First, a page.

Roberts v. Lizarraga

Filing 7

ORDER, FINDINGS and RECOMMENDATIONS signed by Magistrate Judge Allison Claire on 11/17/2017 ORDERING the Clerk to randomly assign a US District Judge to this action and RECOMMENDING petitioner's 1 application for a writ of habeas corpus be dismissed and this court decline to issue the certificate of appealability referenced in 28 U.S.C. § 2253. Assigned and referred to Judge Morrison C. England, Jr.; Objections to F&R due within 21 days. (Yin, K)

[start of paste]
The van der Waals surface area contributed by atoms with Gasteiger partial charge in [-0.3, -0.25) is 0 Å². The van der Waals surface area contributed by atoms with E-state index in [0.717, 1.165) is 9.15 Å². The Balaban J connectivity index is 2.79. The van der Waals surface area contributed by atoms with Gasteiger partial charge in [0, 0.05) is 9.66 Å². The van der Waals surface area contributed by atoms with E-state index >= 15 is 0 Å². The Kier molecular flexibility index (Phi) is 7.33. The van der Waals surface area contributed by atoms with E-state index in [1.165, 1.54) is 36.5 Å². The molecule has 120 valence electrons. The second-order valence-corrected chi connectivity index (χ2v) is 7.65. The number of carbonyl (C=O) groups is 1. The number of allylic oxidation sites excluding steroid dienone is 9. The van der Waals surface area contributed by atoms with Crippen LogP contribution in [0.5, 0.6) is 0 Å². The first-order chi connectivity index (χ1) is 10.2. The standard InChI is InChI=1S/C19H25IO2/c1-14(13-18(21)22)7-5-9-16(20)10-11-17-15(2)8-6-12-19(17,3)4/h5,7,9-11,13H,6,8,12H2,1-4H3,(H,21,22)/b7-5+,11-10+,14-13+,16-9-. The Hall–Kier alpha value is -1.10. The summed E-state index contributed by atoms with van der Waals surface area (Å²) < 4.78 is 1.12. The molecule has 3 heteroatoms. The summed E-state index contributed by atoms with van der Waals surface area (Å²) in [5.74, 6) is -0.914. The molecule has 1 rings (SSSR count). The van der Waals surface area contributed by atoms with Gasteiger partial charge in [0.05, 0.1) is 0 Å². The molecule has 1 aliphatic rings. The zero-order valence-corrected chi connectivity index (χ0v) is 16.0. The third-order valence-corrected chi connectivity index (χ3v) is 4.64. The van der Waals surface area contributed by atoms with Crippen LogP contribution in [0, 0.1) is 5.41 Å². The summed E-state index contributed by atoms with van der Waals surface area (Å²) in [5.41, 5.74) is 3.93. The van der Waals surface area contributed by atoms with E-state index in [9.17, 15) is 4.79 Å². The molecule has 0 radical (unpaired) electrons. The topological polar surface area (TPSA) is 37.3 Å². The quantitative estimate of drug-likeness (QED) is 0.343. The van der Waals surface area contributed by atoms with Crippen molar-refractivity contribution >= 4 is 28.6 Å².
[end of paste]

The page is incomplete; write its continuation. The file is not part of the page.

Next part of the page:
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1 2 3 4 5 6 7 8 UNITED STATES DISTRICT COURT 9 FOR THE EASTERN DISTRICT OF CALIFORNIA 10 11 WILLIAM SCOTT ROBERTS, 12 No. 2:17-cv-2328 AC P Petitioner, 13 v. 14 J. LIZARRAGA, 15 ORDER AND FINDINGS AND RECOMMENDATIONS Respondent. 16 Petitioner, a state prisoner proceeding pro se, filed a petition for a writ of habeas corpus 17 18 pursuant to 28 U.S.C. § 2254. I. 19 Application to Proceed In Forma Pauperis Petitioner has not filed an in forma pauperis affidavit or paid the required filing fee.1 See 20 21 28 U.S.C. §§ 1914(a); 1915(a). However, the court will not assess a filing fee at this time. 22 Instead, the undersigned will recommend summary dismissal of the petition. 23 //// 24 //// 25 26 27 28 1 Petitioner submitted a letter stating that he did pay the filing fee. ECF No. 3 at 2. However, the documentation he provided shows that the fee paid was in 2015 (id. at 3-4), most likely in his 2015 case challenging his underlying conviction. It appears that petitioner attempted to file the instant petition in his 2015 case (ECF No. 1 at 1), but it was opened as a separate action, which would account for his confusion as to whether the fee had been paid. 1 1 II. Petitioner’s Allegations 2 Petitioner challenges the August 4, 2017 decision by the Board of Parole Hearings 3 (Board), denying him early parole under Proposition 57. ECF No. 1 at 3-9, 12-13. He asserts that 4 his due process rights were violated when the Board denied him parole based on false or 5 inaccurate information, looked at old violations and offenses, and did not properly consider the 6 mitigating factors he presented. Id. at 3-9. 7 III. 8 9 Discussion The exhaustion of state court remedies is a prerequisite to the granting of a petition for writ of habeas corpus unless “there is an absence of available State corrective process” or 10 circumstances make the process ineffective to protect a petitioner’s rights. 28 U.S.C. 11 § 2254(b)(1). If exhaustion is to be waived, it must be waived explicitly by respondent’s counsel. 12 28 U.S.C. § 2254(b)(3).2 A waiver of exhaustion, thus, may not be implied or inferred. A 13 petitioner satisfies the exhaustion requirement by providing the highest state court with a full and 14 fair opportunity to consider all claims before presenting them to the federal court. Picard v. 15 Connor, 404 U.S. 270, 276 (1971); Middleton v. Cupp, 768 F.2d 1083, 1086 (9th Cir. 1985). 16 It appears the petition is wholly unexhausted. The petition affirmatively states that 17 petitioner has exhausted his administrative remedies with the Board and that his next step is the 18 superior court. ECF No. 1 at 10. A search of the California Supreme Court’s website also shows 19 that petitioner has not filed a petition in that court since 2014, indicating that he has not presented 20 the instant claims to that court. Petitioner will not be given the opportunity to move for a stay and 21 abeyance to allow him to exhaust his state remedies because, as discussed below, the petition also 22 fails to state a cognizable claim. 23 Rule 4 of the Habeas Rules requires the court to summarily dismiss a habeas petition “[i]f 24 it plainly appears from the petition and any attached exhibits that the petitioner is not entitled to 25 relief in the district court.” As set forth below, the petition fails to state a cognizable claim for 26 relief and should be dismissed. 27 28 2 A petition may be denied on the merits without exhaustion of state court remedies. 28 U.S.C. § 2254(b)(2). 2 1 The United States Supreme Court in 2011 overruled a line of Ninth Circuit precedent that 2 had supported habeas review of parole denials in California cases. Swarthout v. Cooke, 562 U.S. 3 216, 219 (2011). The Supreme Court held that federal habeas jurisdiction does not extend to 4 review of the evidentiary basis for state parole decisions. Id. Because habeas relief is not 5 available for errors of state law, and because the Due Process Clause does not require correct 6 application of California’s “some evidence” standard for denial of parole, federal courts may not 7 intervene in parole decisions as long as minimum procedural protections are provided. Id. at 8 219-20. The protection afforded by the federal Due Process Clause to California parole decisions 9 consists solely of the “minimum” procedural requirements set forth in Greenholtz v. Inmates of 10 Neb. Penal & Corr. Complex, 442 U.S. 1 (1979). Cooke, 562 U.S. at 220. Specifically, that 11 petitioner was provided with “an opportunity to be heard and . . . a statement of the reasons why 12 parole was denied.” Id. (citing Greenholtz, 442 U.S. at 16). 13 Petitioner does not allege that he was denied an opportunity to be heard or a statement of 14 the reasons why parole was denied,3 and the Ninth Circuit has acknowledged that after Cooke, 15 substantive challenges to parole decisions are not cognizable in habeas. Roberts v. Hartley, 16 640 F.3d 1042, 1046 (9th Cir. 2011). Therefore, petitioner’s challenge to the denial of parole is 17 not cognizable. 18 19 In accordance with the above, IT IS HEREBY ORDERED that the Clerk of the Court randomly assign a United States District Judge to this action. 20 IT IS FURTHER RECOMMENDED that: 21 1. Petitioner’s application for a writ of habeas corpus be dismissed. 22 2. This court declines to issue the certificate of appealability referenced in 28 U.S.C. 23 § 2253. 24 These findings and recommendations are submitted to the United States District Judge 25 assigned to the case, pursuant to the provisions of 28 U.S.C. § 636(b)(l). Within twenty-one days 26 3 27 28 The petition and attached documents show that petitioner was given an opportunity to submit a statement regarding why he should be released and would not pose a risk of violence (ECF No. 1 at 21), that he provided a statement and evidence demonstrating his suitability (id. at 7), and that he was provided a statement of why parole was denied (id. at 12-13). 3 1 after being served with these findings and recommendations, petitioner may file written 2 objections with the court. Such a document should be captioned “Objections to Magistrate 3 Judge’s Findings and Recommendations.” Petitioner is advised that failure to file objections 4 within the specified time may waive the right to appeal the District Court’s order. Martinez v. 5 Ylst, 951 F.2d 1153 (9th Cir. 1991). 6 DATED: November 17, 2017. 7 8 9 10 11 12 13 14 15 16 17 18 19 20 21 22 23 24 25 26 27 28 4